Date of Award

5-2018

Rights

© 2018 Courtney Brann

Document Type

Thesis

Degree Name

Master of Science in Biological Sciences

Department

Biology

First Advisor

Geoffrey Ganter

Second Advisor

Ian Meng

Third Advisor

Lei Lei

Abstract

Over 100 million people suffer from the effects of chronic pain in the United States alone. This burden also impacts the U.S. economy; 600 billion dollars annually is spent on medical care, medications, and lost productivity in the workplace. Current opioid treatments cause adverse effects including nausea, constipation, tolerance, and addiction liability. The neuroplastic process of pain sensitization is thought to perpetuate chronic pain, but too little is known about its mechanisms. Components of the pathways that connect injury and pain sensitization are likely to be valuable targets for novel medications for the relief or prevention of chronic pain. Utilizing the Drosophila melanogaster cell targeting and RNA interference toolkit, our lab investigates the Bone Morphogenetic Protein (BMP) pathway and its role in ultraviolet light (UV) injury-induced nociceptive sensitization. BMPs are well known as secreted developmental morphogens that control imaginal disc patterning by binding membrane bound receptors of target cells, but other functions are known. We have previously utilized a candidate gene approach to identify BMP signaling components used in nociceptive neurons to modulate injury-induced allodynia in Drosophila (Follansbee et al, 2017). The present study investigates the necessity of additional regulators of the BMP pathway in the formation of UV injury-induced sensitization. The components of the BMP pathway are highly conserved and, because pain sensitization underlies chronic pain, these genes show potential to represent novel therapeutic targets in humans challenged by chronic pain.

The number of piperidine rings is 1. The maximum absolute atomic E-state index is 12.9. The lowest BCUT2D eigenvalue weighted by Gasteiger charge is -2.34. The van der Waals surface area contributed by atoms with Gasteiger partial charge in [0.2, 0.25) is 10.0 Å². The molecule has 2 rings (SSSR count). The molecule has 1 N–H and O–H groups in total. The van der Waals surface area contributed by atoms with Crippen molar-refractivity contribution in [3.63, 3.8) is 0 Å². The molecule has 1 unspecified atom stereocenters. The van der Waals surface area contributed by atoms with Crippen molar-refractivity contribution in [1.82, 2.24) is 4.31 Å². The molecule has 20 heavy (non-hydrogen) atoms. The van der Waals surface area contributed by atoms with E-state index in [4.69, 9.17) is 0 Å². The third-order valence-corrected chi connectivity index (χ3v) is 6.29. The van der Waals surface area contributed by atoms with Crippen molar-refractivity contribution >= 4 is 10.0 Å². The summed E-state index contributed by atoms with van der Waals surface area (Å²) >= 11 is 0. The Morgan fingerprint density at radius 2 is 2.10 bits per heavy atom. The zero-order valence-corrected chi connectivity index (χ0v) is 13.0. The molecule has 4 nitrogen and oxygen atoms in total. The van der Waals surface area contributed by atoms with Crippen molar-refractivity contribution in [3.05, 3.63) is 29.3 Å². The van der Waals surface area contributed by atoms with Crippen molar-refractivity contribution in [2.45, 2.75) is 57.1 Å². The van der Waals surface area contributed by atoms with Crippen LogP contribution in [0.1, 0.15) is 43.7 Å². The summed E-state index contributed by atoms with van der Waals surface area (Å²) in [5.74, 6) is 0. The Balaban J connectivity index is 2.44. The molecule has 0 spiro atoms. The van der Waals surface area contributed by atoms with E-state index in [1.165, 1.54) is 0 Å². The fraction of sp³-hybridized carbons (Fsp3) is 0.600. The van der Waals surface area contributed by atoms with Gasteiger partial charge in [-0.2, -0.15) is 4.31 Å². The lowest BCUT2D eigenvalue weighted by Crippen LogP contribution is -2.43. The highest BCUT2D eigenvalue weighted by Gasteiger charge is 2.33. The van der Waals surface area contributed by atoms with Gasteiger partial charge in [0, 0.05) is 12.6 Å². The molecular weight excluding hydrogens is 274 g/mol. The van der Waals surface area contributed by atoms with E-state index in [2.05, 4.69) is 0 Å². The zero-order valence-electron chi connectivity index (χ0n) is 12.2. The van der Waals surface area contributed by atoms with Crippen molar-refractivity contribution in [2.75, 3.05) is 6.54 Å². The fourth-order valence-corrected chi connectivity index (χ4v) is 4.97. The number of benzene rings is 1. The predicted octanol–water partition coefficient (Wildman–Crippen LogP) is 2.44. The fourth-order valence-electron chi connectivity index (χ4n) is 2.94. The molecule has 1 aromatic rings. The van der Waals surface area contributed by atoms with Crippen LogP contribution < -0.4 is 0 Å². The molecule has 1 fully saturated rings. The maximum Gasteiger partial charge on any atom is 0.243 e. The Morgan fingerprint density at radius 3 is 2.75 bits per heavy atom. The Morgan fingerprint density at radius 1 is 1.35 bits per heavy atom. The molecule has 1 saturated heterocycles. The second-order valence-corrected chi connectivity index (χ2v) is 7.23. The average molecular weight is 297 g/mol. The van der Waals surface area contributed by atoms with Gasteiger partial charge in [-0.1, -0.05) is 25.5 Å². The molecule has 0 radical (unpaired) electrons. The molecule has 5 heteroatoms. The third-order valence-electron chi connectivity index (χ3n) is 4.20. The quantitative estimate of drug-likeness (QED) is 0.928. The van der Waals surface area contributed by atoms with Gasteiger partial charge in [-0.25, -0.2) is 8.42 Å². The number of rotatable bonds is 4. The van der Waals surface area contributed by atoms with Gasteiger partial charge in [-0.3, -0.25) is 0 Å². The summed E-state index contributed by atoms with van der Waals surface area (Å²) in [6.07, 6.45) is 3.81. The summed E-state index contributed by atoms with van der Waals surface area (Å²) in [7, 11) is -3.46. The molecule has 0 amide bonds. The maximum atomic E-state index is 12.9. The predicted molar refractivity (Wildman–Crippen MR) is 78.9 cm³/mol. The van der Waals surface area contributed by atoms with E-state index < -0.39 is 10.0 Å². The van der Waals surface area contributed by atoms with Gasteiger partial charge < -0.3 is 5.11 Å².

Comments

Master's thesis

This work was supported by the National Institutes of Health/National Institute of General Medical Sciences Award 1P20GM103643 to Ian Meng, and National Institutes of Health/National Institute of Neurological Disorders and Stroke Award 1R15NS095195-01 to Geoffrey Ganter.

Available for download on Friday, June 05, 2020

Files over 3MB may be slow to open. For best results, right-click and select "save as..."

Share

COinS